|Climb 1||Climb 2||Climb 3||Climb 4|
|WARRIOR I |
(IV, 5.9, ~8p)
(IV, 5.8, ~11p)
(IV, 5.11a, ~9p)
(II, 5.10c, ~4p)
a-d. There are some rather sharp turns on the drive to the trailhead, and it's easy to take them a bit fast before realizing that gravel does not have the same grip as pavement. I passed a truck that had evidentially flipped on one such turn. Not a good start to a climbing trip.
e. Dow hiking along the west side of Arrowhead Lake on the approach to the Cirque.
f. We passed below the towering SE Face of Warbonnet. The Black Elk route (which was our third climb of the trip) goes right up the center of the face.
g-i. We camped near the southern entrance to the Cirque, under the towering walls of Warbonnet and Warrior I. I found a flat boulder to pitch my tent on.
j. Hanging our food to get it away from the 5.12-climbing marmots.
k. Near our camp we found a nice bivy spot. I would have retreated to here if it had rained a lot, since my tent has lived a good life and by this point has too many rips in the fabric to be called waterproof.
l. A dramatic photo of Wolf's Head and Pingora as seen from camp.
m. Warbonnet as seen from camp. The Feather Buttress route goes up the sweeping buttress. We tossed around the idea of climbing this route, but in the end decided against it due to too little route beta and the shady aspect of the route.
n. During our trip we enjoyed the light of a waning moon. This photo shows moonlight on Warbonnet and Warrior I from camp.
o. Starry moonlit night above the Cirque from camp.
|Time Stats: |
6:15 am - leave camp
6:52 - at base
7:07 - begin roped climbing
12:05 - summit
12:27 - begin rappels
2:00 - base
2:45 pm - camp
~5 hours base to summit, ~1.5 hours summit to base, ~8.5 hours camp to camp
|Route Notes: This route was first climbed by Fred Beckey and John Rupley in 1962. Beckey + Warrior + 5.9 = Potential 5.9++++ Adventure!|
Ascent Notes: There are stories of parties epicing on this route or having to bail because they get off route. Our goal was to stay on route at all times, which we did following a useful topo I found on mountainproject.com. I led us a bit offroute for the final pitch, but we made it up on more difficult offwidth terrain than needed. We combined Pitches 1 and 2. I led Pitches 1, 2, 5, and 7. Dow led Pitches 3, 4, 6, and 8. Pitch 3 is perhaps the crux pitch. Pitches 4, 6, and 7 were my favorites.
Descent notes: Beta said to have 2 ropes for the descent, but we decided to bring one and scope out the rappel sling situation as we climbed up, and figured we could always climb to the summit and hike off if we felt we could not do the rappels with a single rope. When we saw the gendarmed summit ridge and the amount of additional climbing required to get to the summit, we made the decision to rap. It turns out that the rappel descent can indeed be done easily with a 70m rope (a 60m rope would be tough as several of the raps were rope-stretchers). We made 9.2 rappels with a 70m rope. We had to leave one sling/biner and do a short 20 ft rap (where the 0.2 comes from) off a fixed nut/biner someone else had left.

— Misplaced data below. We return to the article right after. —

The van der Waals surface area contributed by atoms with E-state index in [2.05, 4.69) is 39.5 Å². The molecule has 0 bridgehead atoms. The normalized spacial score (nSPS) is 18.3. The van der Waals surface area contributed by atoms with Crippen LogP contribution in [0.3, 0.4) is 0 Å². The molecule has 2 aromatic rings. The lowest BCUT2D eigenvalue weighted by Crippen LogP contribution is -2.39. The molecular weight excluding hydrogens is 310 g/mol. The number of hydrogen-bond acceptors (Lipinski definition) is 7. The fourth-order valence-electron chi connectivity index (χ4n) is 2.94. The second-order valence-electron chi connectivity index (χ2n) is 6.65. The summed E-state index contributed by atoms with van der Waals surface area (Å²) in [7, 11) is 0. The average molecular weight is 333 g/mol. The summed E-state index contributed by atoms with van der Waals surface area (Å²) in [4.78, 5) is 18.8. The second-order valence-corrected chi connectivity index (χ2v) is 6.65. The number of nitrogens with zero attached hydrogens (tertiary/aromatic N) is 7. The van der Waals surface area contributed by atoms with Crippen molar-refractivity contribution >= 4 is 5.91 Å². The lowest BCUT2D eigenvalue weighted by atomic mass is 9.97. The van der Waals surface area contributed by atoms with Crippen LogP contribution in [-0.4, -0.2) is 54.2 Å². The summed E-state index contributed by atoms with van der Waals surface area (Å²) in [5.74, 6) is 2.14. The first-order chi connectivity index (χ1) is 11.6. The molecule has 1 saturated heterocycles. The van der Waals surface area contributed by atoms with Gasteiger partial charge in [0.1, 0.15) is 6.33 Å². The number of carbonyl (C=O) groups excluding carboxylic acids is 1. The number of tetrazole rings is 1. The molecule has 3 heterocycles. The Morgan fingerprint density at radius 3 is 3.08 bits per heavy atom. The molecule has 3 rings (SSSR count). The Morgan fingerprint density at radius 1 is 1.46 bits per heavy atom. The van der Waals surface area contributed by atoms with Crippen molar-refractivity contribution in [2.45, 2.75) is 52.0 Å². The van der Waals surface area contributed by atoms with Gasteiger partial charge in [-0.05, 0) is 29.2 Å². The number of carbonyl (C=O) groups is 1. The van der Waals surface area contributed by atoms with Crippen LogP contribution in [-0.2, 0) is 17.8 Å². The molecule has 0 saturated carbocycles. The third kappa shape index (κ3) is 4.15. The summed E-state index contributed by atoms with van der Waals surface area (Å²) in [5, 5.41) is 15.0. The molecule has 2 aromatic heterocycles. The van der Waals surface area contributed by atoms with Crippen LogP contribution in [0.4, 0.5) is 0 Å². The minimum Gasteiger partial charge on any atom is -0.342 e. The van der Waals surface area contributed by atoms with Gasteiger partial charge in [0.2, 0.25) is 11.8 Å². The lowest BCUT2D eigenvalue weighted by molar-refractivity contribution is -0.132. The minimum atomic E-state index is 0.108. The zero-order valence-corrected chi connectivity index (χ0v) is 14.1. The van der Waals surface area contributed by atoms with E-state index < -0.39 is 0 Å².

a. Heading up the talus to the base of the route. This took us just over 30 minutes from our camp, which was perfectly-situated for a climb of Warrior I.
b-c. The Northeast Face route is notorious for being a classic Beckey adventure climb where parties get off route and either climb through sketchy terrain or bail. We were determined to nail the route. We found Tom Wolfe's beta (written + topo) on MountainProject.com to be very useful for navigating the route. When you stay on route, the climbing is quite good and the route is a fun day.
d. Looking up the flakes of Pitches 1 and 2, which we combined with a little simulclimbing.
e. Looking down from near the top of the pillar that marks the top of Pitch 2.
f. Dow leading up Pitch 3. This was perhaps the mental crux of the route, as the climbing was a bit unprotected and the rock quality was not ideal. Rock quality improved above this pitch. From where Dow is in the photo, he climbed up a bit, and then traversed leftward on slabs and face moves to the right-facing, right-leaning corner above.
g. Make sure to choose your hand and foot holds wisely on this pitch. I had a nubbin break off in my hand.
h. Dow starting up Pitch 4. This pitch features a hand crack, offwidth, and finger crack. This is a clean and sustained pitch with great climbing.
i. The offwidth on Pitch 4. A size 4 Camalot is nice to have here.
j. Dow following the top of Pitch 5, which was a 5.5 slot on the right of a pillar. This might differ from the Bechtel guide route on this pitch, but either way Pitch 5 ends at the top of the pillar at the base of the "money pitch".
k. Dow starting up the splitter 5.9 hand crack of Pitch 6. This is the "money pitch."
l-m. An old bolt and old piton on Pitch 6. I wonder if these date back to Beckey's FA in 1962?
n. Looking up Pitch 7, which moves up slab and flake toward the rap anchor near the edge of the corner, and proceeds to step right around the corner here and go onto a nice exposed hand traverse. The climbing is 5.7ish.